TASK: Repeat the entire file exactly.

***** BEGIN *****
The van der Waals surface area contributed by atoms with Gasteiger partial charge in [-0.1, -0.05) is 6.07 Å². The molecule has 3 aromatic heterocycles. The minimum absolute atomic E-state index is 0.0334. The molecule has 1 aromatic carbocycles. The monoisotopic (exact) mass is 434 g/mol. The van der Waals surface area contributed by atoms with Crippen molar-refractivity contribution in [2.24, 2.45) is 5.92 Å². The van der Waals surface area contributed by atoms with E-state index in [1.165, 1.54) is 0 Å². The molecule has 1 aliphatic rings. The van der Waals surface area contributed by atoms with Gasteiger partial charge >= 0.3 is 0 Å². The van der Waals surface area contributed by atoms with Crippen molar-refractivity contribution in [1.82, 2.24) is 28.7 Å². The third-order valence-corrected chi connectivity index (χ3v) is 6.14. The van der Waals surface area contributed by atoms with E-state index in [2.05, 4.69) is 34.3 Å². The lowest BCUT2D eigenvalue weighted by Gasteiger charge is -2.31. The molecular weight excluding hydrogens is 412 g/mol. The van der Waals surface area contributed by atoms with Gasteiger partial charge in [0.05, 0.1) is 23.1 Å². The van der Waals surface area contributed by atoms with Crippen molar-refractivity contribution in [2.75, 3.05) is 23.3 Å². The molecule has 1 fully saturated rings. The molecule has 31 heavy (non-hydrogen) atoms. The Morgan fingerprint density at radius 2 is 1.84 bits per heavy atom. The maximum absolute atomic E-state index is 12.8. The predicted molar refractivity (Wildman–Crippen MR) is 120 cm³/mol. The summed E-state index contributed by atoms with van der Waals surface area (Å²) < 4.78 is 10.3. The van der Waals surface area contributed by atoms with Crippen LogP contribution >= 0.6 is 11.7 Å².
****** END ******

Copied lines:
The van der Waals surface area contributed by atoms with Gasteiger partial charge in [-0.1, -0.05) is 6.07 Å². The molecule has 3 aromatic heterocycles. The minimum absolute atomic E-state index is 0.0334. The molecule has 1 aromatic carbocycles. The monoisotopic (exact) mass is 434 g/mol. The van der Waals surface area contributed by atoms with Crippen molar-refractivity contribution in [2.24, 2.45) is 5.92 Å². The van der Waals surface area contributed by atoms with E-state index in [1.165, 1.54) is 0 Å². The molecule has 1 aliphatic rings. The van der Waals surface area contributed by atoms with Gasteiger partial charge >= 0.3 is 0 Å². The van der Waals surface area contributed by atoms with Crippen molar-refractivity contribution in [1.82, 2.24) is 28.7 Å². The third-order valence-corrected chi connectivity index (χ3v) is 6.14. The van der Waals surface area contributed by atoms with E-state index in [2.05, 4.69) is 34.3 Å². The lowest BCUT2D eigenvalue weighted by Gasteiger charge is -2.31. The molecular weight excluding hydrogens is 412 g/mol. The van der Waals surface area contributed by atoms with Gasteiger partial charge in [0.05, 0.1) is 23.1 Å². The van der Waals surface area contributed by atoms with Crippen molar-refractivity contribution in [2.75, 3.05) is 23.3 Å². The molecule has 1 fully saturated rings. The molecule has 31 heavy (non-hydrogen) atoms. The Morgan fingerprint density at radius 2 is 1.84 bits per heavy atom. The maximum absolute atomic E-state index is 12.8. The predicted molar refractivity (Wildman–Crippen MR) is 120 cm³/mol. The summed E-state index contributed by atoms with van der Waals surface area (Å²) < 4.78 is 10.3. The van der Waals surface area contributed by atoms with Crippen LogP contribution >= 0.6 is 11.7 Å².